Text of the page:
Reverse total shoulder arthroplasty compared to stemmed hemiarthroplasty for proximal humeral fractures: a registry analysis of 5946 patients

Owain Critchley, Andrew McLean, Richard Page, Fraser Taylor, Stephen Graves, Michelle Lorimer, Yi Peng, Alesha Hatton, Gregory Bain

Research output: Contribution to journalArticlepeer-review

2 Citations (Scopus)

Abstract

Background: There is an increasing trend toward the use of reverse total shoulder arthroplasty (RTSA) over stemmed hemiarthroplasty (HA) for the management of proximal humeral fractures. There are limited data available comparing the revision rates for RTSA and HA in the setting of a fracture. The aim of this study was to compare the revision rates for RTSA and HA when used for the treatment of a fracture and to analyze the effect of demographics and prosthesis fixation on these revision rates. Methods: Data obtained from the Australian Orthopaedic Association National Joint Replacement Registry from April 16, 2004, to December 31, 2017, included all procedures for primary diagnosis proximal humeral fracture. The analyses were performed using Kaplan-Meier estimates of survivorship and hazard ratios from Cox proportional hazards models. Results: Over the study period, there were 3049 (51%) RTSA and 2897 (49%) HA procedures. The cumulative percent revision rate at 9 years was lower for the RTSA than for the HA: 7.0% (95% confidence interval [CI], 4.8-10.1) compared with 11.7% (95% CI, 10.3-13.2). Between 0 and 6 months, the HA had a significantly lower revision rate than the RTSA (hazard ratio, 0.50; 95% CI, 0.34-0.72; P < .001). Between 6 month and 3 years, the HA had a significantly higher revision rate. For the RTSA, males have a significantly higher rate of revision compared with females. There is a higher rate of early revision due to instability in younger persons (55-64) and males. For both RTSA and HA, cemented prostheses have lower revision rates compared with cementless prostheses. Conclusions: RTSA has a significantly lower revision rate compared with HA for the treatment of proximal humeral fractures in females. Younger patients (<65) and males are at risk of early revision secondary to instability. In these patient groups, either alternatives to RTSA or further attention to fixation of tuberosities and shoulder rehabilitation may be indicated.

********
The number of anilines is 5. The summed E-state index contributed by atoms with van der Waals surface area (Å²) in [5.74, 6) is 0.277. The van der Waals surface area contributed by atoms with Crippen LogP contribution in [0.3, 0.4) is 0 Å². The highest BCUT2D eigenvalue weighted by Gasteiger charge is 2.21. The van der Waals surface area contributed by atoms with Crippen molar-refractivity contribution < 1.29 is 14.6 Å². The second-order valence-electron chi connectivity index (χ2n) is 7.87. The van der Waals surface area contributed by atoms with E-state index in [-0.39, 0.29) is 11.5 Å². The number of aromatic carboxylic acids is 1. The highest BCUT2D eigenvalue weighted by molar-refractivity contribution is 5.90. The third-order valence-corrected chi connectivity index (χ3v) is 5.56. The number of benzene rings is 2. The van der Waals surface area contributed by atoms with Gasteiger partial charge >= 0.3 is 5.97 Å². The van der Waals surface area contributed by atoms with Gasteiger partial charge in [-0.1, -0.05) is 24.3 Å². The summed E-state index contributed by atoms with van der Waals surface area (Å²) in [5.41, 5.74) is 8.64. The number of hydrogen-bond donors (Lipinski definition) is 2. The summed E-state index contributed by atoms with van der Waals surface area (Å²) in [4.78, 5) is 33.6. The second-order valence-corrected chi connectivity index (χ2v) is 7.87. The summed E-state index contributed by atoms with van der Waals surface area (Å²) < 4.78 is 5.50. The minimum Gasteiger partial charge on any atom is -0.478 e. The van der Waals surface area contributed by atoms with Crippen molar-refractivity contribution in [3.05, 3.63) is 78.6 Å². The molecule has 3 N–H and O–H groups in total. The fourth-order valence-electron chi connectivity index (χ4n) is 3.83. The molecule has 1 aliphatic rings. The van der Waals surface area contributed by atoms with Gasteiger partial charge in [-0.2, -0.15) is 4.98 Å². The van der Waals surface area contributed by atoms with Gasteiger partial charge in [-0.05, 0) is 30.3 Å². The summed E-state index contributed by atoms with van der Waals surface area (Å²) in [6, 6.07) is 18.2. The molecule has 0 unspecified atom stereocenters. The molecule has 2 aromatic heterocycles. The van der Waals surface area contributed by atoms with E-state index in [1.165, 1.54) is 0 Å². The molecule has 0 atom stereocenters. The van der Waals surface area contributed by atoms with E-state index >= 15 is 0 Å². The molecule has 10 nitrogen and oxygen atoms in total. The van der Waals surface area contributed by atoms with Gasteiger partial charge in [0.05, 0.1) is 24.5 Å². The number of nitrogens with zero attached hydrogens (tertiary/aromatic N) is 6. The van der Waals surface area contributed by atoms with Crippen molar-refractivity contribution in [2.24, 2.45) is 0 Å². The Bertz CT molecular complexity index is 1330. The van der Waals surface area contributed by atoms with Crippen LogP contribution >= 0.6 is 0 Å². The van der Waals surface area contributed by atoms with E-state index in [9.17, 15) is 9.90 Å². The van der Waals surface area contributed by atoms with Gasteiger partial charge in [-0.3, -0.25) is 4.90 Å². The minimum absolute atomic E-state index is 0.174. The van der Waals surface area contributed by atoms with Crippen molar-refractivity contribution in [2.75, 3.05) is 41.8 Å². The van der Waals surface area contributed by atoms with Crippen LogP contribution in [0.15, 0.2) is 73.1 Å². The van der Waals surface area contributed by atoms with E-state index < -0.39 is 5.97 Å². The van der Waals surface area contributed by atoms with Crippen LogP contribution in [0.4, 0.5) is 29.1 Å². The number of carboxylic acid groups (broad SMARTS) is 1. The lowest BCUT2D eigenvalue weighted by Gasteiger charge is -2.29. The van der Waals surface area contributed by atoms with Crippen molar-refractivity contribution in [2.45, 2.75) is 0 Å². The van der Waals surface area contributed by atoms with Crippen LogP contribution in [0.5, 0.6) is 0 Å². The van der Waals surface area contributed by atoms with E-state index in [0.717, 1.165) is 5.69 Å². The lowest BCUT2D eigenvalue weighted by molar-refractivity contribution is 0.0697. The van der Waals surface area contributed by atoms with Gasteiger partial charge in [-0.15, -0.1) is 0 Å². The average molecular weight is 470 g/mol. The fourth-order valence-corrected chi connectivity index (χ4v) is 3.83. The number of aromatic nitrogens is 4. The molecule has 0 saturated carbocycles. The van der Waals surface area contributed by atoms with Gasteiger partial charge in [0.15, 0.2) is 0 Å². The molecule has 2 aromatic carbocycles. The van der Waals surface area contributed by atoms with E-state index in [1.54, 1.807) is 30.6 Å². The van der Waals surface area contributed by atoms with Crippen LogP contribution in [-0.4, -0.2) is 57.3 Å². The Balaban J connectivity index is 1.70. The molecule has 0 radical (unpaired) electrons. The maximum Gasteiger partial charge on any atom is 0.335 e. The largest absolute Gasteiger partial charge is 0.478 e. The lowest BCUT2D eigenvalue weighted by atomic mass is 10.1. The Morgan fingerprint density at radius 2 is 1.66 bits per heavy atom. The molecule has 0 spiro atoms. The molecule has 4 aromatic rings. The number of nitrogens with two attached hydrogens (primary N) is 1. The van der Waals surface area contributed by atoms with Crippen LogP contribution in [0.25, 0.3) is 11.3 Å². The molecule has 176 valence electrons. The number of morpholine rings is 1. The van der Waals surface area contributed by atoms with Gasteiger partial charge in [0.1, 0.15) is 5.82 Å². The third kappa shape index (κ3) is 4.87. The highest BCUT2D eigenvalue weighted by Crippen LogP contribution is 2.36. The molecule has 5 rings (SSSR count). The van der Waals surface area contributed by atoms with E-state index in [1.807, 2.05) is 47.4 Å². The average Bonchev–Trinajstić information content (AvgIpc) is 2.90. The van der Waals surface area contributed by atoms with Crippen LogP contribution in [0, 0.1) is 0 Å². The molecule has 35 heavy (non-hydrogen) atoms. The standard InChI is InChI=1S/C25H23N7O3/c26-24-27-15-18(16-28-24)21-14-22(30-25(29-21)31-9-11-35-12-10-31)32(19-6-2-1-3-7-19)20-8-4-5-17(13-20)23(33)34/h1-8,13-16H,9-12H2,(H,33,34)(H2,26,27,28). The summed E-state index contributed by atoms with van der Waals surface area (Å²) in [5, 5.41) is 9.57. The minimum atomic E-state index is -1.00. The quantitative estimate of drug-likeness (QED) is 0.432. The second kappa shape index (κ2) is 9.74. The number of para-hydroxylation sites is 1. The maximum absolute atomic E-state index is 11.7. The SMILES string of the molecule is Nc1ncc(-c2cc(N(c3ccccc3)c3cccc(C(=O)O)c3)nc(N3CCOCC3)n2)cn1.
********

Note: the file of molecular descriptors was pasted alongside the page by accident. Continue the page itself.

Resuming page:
Original languageEnglish
Pages (from-to)2538-2547
Number of pages10
JournalJournal of Shoulder and Elbow Surgery
Volume29
Issue number12
DOIs
Publication statusPublished - Dec 2020

Keywords

  • arthroplasty
  • hemiarthroplasty
  • joint registry
  • Level III
  • Proximal humerus fracture
  • Retrospective Cohort Comparison Using Large Database Analysis
  • reverse shoulder arthroplasty
  • revision rate
  • shoulder joint
  • Treatment Study

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